Health IT Progress In Post-Acute Care Remains Slow
Nursing homes and other long-term care facilities need to beef up computerization to meet national healthcare goals, says federal report.
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Rehabilitation facilities, nursing homes and other long-term care providers are lagging their acute-care brethren in health IT, according to a new report from the Office of the National Coordinator for Health IT (ONC). Long-term and post-acute care (LTPAC) facilities need to catch up to other healthcare facilities' use of electronic health records and data exchange, for instance, if they are to fully play their part in meeting the national agenda of improving the quality and lowering the cost of healthcare, said the ONC in its issue brief, "Health IT in Long-Term and Post Acute Care."
The report notes that LTPAC providers are not eligible for the Meaningful Use incentives that have helped boost the use of EHRs among acute-care hospitals and ambulatory-care practices. Partly as a consequence, the use of EHRs in the LTPAC sector has lagged behind deployment in other healthcare sectors. Moreover, the systems in use are better suited to providing required reports to Medicare than to communicating with other providers' systems. Yet the ability of LTPAC providers to exchange data with providers that are eligible for incentives "is paramount to the continuity and quality of patient centered care," the report points out.
The stage 2 Meaningful Use requirements take an important step in this direction, the report says, by requiring hospitals and eligible professionals to exchange clinical summaries with other providers at transitions of care. Because many patients are discharged from hospitals to nursing homes, rehab facilities or home care, it's likely that providers will try to exchange data with the LTPAC providers if they can.
In addition, the brief points out, the Health IT Policy Committee and the Health IT Standards Committee both are considering "refinements related to transitions of care and care planning for Stage 3 Meaningful Use."
Some ideas that might be considered were discussed at a May 2012 LTPAC roundtable convened by ONC. Stakeholders at that meeting identified three priorities for LTPAC health IT that should be incorporated in the Meaningful Use criteria: person-centric longitudinal care plans, transitions of care, and federally required patient assessments.
A major obstacle to interoperability is the disconnect between the structure of LTPAC EHRs and that of EHRs certified for Meaningful Use. To date, the report notes, nine LTPAC vendors have obtained ONC-Authorized Testing and Certification Body (ATCB) modular certification, meaning that only parts of their systems are certified. Four other vendors have obtained 2011 LTPAC certification from the Certification Commission for Healthcare Information Technology (CCHIT). This certification shows that an EHR meets comprehensive functional, interoperability, and security criteria, but it is separate from ONC-ATCB certification.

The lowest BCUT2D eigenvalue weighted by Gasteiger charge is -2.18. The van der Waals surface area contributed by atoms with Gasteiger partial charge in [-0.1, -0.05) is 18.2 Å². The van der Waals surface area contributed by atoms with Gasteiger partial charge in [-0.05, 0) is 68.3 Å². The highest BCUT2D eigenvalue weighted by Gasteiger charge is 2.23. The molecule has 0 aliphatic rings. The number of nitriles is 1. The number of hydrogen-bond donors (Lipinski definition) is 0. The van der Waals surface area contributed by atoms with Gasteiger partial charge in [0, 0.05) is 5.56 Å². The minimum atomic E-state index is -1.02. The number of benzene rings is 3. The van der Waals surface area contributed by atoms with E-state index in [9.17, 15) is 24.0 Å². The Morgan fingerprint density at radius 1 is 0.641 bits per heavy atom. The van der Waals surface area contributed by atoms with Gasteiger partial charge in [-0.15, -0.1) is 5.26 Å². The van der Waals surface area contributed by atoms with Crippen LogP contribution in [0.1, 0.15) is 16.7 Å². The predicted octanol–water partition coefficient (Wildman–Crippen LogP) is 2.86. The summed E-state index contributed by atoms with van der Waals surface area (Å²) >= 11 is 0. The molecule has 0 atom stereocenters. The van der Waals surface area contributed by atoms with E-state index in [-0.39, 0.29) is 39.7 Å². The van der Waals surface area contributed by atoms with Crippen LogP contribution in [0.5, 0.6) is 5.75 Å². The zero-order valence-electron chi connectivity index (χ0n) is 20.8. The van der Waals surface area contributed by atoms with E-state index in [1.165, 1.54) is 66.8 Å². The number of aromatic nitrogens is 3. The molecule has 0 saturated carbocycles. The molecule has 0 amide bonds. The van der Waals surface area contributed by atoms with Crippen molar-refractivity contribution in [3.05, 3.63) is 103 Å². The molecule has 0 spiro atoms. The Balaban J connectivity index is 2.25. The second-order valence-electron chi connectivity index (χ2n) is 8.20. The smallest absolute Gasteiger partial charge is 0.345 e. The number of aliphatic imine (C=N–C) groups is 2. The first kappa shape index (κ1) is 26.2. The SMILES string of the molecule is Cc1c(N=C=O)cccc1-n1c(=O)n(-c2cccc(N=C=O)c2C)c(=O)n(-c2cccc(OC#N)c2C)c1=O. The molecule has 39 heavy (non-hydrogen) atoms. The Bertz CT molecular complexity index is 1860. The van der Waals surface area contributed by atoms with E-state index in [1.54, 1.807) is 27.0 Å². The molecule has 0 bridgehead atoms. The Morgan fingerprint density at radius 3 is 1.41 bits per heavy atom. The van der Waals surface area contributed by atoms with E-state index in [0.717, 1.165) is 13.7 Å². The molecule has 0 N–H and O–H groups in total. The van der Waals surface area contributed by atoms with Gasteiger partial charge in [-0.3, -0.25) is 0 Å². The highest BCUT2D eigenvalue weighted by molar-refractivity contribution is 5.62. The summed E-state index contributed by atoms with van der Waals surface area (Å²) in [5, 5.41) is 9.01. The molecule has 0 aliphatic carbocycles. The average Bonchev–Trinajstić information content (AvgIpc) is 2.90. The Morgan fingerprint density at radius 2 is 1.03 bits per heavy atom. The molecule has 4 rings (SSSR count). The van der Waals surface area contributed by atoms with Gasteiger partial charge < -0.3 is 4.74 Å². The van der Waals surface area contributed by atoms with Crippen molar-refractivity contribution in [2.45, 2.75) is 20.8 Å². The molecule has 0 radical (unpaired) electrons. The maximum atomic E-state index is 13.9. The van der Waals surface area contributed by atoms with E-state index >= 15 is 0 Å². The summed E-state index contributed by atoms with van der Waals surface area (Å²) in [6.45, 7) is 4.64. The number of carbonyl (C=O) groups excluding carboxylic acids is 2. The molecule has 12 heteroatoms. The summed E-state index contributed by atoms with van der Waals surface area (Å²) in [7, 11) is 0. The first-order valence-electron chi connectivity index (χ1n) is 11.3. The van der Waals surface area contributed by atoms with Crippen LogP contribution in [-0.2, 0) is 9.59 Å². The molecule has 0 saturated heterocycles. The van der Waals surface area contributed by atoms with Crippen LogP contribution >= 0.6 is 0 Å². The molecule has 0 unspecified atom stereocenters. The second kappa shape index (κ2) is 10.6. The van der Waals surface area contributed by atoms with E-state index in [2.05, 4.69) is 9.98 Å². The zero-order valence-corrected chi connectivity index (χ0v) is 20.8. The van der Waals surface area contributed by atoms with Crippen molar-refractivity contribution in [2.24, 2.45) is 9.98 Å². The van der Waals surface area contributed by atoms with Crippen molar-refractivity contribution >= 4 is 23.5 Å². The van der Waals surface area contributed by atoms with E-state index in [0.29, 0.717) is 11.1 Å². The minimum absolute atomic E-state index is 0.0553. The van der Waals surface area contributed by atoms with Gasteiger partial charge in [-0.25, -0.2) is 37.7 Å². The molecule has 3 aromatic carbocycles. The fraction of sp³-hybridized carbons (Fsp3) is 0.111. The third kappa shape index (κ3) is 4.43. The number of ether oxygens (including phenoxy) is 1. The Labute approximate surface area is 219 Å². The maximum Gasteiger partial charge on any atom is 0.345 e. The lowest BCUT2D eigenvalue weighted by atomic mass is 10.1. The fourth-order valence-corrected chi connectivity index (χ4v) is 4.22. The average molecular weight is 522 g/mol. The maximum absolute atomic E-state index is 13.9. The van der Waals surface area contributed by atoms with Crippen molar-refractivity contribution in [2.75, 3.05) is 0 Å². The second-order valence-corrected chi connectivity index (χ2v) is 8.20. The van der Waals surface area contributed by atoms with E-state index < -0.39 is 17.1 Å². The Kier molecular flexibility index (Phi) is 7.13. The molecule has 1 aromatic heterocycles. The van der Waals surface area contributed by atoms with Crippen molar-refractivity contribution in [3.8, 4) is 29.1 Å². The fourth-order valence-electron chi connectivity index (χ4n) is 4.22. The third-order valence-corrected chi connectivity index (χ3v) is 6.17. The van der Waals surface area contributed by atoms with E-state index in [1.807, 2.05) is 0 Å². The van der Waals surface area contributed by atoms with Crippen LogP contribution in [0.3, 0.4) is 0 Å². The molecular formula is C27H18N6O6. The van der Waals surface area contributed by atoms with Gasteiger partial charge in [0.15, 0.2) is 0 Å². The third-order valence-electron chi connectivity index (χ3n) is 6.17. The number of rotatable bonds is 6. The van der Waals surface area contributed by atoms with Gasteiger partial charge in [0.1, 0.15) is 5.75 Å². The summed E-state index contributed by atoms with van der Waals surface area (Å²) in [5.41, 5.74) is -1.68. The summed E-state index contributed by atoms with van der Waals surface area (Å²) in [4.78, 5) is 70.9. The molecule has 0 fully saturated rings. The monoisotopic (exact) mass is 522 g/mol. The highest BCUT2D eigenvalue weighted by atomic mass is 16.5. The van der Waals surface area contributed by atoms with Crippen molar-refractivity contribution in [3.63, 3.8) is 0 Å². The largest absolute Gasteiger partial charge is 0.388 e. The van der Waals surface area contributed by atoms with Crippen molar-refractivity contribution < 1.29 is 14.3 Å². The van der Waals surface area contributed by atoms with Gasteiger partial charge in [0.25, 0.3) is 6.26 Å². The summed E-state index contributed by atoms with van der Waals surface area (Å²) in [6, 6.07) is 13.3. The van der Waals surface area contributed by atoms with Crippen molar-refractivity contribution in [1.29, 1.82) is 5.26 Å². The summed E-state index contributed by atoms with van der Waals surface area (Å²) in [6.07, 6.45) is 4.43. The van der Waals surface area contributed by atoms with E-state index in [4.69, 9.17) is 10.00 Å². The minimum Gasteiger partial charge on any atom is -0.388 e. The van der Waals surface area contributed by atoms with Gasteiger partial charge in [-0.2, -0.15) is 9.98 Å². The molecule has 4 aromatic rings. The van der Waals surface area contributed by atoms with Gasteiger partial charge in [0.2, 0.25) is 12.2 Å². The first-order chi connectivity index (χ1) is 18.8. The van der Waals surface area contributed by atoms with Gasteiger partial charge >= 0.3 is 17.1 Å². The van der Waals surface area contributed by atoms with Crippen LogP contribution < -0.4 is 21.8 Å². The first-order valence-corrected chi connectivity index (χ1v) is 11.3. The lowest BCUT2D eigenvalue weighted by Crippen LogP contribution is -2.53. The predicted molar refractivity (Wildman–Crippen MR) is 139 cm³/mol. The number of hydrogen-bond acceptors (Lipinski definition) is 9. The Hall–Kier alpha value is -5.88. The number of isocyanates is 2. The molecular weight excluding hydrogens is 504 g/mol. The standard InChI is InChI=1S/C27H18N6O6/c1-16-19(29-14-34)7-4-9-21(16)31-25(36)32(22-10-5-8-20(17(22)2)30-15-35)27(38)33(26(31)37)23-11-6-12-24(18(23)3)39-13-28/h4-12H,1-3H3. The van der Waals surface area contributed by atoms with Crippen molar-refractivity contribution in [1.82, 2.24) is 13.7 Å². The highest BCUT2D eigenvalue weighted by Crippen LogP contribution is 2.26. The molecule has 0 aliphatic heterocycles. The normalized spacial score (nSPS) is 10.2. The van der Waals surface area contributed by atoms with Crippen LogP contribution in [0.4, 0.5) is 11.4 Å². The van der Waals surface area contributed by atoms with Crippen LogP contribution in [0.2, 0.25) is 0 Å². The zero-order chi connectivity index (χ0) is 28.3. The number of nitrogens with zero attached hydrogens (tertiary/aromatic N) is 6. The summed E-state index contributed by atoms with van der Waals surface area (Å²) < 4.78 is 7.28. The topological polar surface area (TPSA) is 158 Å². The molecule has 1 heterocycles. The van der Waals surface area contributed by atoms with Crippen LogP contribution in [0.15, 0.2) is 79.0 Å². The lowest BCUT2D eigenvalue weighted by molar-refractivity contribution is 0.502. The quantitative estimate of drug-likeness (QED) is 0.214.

One way to leapfrog the incompatibility issue, the report suggests, is for LTPAC providers to use the Direct secure messaging protocol that has gained some traction in health information exchanges. The Oklahoma Statewide HIE, for example, is using Direct to support transitions of care under a federal grant.
Although most of the information in the report was already public, there is one piece of news concerning new software conversion tools developed by Pennsylvania's Keystone Beacon Community, an ONC-funded entity led by the Geisinger Health System. The tools convert nursing home and home care Medicare reports into Continuity of Care Documents (CCDs). Announced last year, these tools include an application that converts the "minimum data set" (MDS) reports that nursing homes must submit monthly to the Centers for Medicare and Medicaid Services (CMS). The other application translates home care agencies' OASIS reports into CCDs, which are consumable by acute-care and ambulatory care EHRs.
According to the ONC issue brief, the Keystone Beacon Community has contracted with a vendor to host the tools as a Web service and plans to make the "low cost" Web-based service available to any U.S. nursing home, home health agency or health information exchange (HIE) in the second quarter of 2013.
For nursing homes, the prices for the new Web service range from $499 per year plus $40 per month for the smallest facilities to $899 per year plus $100 per 200 residents above 400 for the biggest ones. The pricing is similar for home care agencies but has an extra tier for large companies and refers specifically to the number of Medicare patients.
As large healthcare providers test the limits, many smaller groups question the value. Also in the new, all-digital Big Data Analytics issue of InformationWeek Healthcare: Ask these six questions about natural language processing before you buy. (Free with registration.)